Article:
Philippines

Critically Insufficient4°C+
World
NDCs with this rating fall well outside of a country’s “fair share” range and are not at all consistent with holding warming to below 2°C let alone with the Paris Agreement’s stronger 1.5°C limit. If all government NDCs were in this range, warming would exceed 4°C. For sectors, the rating indicates that the target is consistent with warming of greater than 4°C if all other sectors were to follow the same approach.
Highly insufficient< 4°C
World
NDCs with this rating fall outside of a country’s “fair share” range and are not at all consistent with holding warming to below 2°C let alone with the Paris Agreement’s stronger 1.5°C limit. If all government NDCs were in this range, warming would reach between 3°C and 4°C. For sectors, the rating indicates that the target is consistent with warming between 3°C and 4°C if all other sectors were to follow the same approach.
Insufficient< 3°C
World
NDCs with this rating are in the least stringent part of a country’s “fair share” range and not consistent with holding warming below 2°C let alone with the Paris Agreement’s stronger 1.5°C limit. If all government NDCs were in this range, warming would reach over 2°C and up to 3°C. For sectors, the rating indicates that the target is consistent with warming over 2°C and up to 3°C if all other sectors were to follow the same approach.
2°C Compatible< 2°C
World
NDCs with this rating are consistent with the 2009 Copenhagen 2°C goal and therefore fall within a country’s “fair share” range, but are not fully consistent with the Paris Agreement long term temperature goal. If all government NDCs were in this range, warming could be held below, but not well below, 2°C and still be too high to be consistent with the Paris Agreement 1.5°C limit. For sectors, the rating indicates that the target is consistent with holding warming below, but not well below, 2°C if all other sectors were to follow the same approach.
1.5°C Paris Agreement Compatible< 1.5°C
World
This rating indicates that a government’s NDCs in the most stringent part of its “fair share” range: it is consistent with the Paris Agreement’s 1.5°C limit. For sectors, the rating indicates that the target is consistent with the Paris Agreement’s 1.5°C limit.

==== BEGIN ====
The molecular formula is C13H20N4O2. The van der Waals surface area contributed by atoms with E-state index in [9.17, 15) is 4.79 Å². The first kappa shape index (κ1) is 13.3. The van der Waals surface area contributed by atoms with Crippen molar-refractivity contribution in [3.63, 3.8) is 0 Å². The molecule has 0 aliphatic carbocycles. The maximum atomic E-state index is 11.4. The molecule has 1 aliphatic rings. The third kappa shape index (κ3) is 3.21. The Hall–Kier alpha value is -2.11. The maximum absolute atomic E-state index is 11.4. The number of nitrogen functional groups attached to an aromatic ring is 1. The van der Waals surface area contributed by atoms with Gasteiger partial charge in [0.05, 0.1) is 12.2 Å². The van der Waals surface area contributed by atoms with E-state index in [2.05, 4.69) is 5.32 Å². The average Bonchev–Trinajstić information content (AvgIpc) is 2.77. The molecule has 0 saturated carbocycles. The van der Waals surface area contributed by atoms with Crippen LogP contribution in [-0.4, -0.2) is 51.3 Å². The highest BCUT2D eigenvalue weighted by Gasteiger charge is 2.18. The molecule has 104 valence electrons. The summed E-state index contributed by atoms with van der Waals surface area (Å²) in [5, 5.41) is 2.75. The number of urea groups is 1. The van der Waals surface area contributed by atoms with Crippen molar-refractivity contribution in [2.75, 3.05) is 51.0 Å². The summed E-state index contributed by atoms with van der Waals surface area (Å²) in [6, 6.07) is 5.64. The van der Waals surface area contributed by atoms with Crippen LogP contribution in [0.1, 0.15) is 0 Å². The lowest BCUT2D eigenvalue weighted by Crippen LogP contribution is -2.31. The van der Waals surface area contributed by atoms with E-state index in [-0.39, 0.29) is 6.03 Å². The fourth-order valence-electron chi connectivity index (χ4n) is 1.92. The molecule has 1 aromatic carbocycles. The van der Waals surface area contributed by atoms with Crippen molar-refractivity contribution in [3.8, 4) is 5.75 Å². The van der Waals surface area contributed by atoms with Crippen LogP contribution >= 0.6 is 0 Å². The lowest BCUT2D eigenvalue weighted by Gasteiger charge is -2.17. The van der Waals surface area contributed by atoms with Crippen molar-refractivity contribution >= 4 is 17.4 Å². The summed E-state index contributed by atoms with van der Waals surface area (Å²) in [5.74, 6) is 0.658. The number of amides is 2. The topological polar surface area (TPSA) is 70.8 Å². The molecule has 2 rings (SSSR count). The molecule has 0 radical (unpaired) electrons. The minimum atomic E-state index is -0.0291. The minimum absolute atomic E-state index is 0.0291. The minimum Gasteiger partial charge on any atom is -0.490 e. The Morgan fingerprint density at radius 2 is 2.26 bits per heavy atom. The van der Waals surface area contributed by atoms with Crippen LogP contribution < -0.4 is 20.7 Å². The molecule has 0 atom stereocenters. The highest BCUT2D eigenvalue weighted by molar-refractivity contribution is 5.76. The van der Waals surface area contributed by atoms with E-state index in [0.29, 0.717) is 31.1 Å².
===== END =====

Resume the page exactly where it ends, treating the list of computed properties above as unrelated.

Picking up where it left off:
Role model<< 1.5°C
World
This rating indicates that a government’s NDC is more ambitious than what is considered a “fair” contribution: it is more than consistent with the Paris Agreement’s 1.5°C limit. No “role model” rating has been developed for the sectors.

Historical emissions

The historical GHG emissions between 1990 and 2017 are taken from the PRIMAP database and harmonised with the GHG inventory data submitted to the UNFCCC for non-LULUCF sectors (Gütschow et al., 2019) . PRIMAP sectoral information was used to split historical UNFCCC emissions into three groups: energy CO2, other-CO2, and non-CO2 and interpolate the data between the two years reported in the UNFCCC database.

For the LULUCF sector, the historical GHG emissions data is taken from UNFCCC database as officially reported by the country for years 1994 and 2000 (UNFCCC, 2017).

NDC and other targets

The NDC does not specify the BAU emissions pathway. Therefore, the CAT uses its own assessment developed in 2015 as the business-as-usual scenario. This scenario was developed as a range based on information of current policies implementation up to 2015. Given that the NDC does not quantify future LULUCF emissions, we assumed emissions excluding LULUCF were also to be reduced by 70% below a BAU.

Current policy projections

The current policy projections for total energy-related CO2 emissions are based on the reference scenario from the 7th edition of the APEC Energy Demand and Supply Outlook (APERC, 2019). The APERC reference scenario reflects current policies and trends in the country’s energy sector. We assume that all the current policies for the energy sector are included with a cut-off date of end 2018. The reference scenario is based on a doubling of final energy demand between 2016 and 2050; mostly driven by economic growth. The APERC scenarios use historical energy and CO2 data derived or estimated from IEA Energy Balances of non-OECD Countries and CO2 Emissions from Fuel Combustion (IEA, 2017).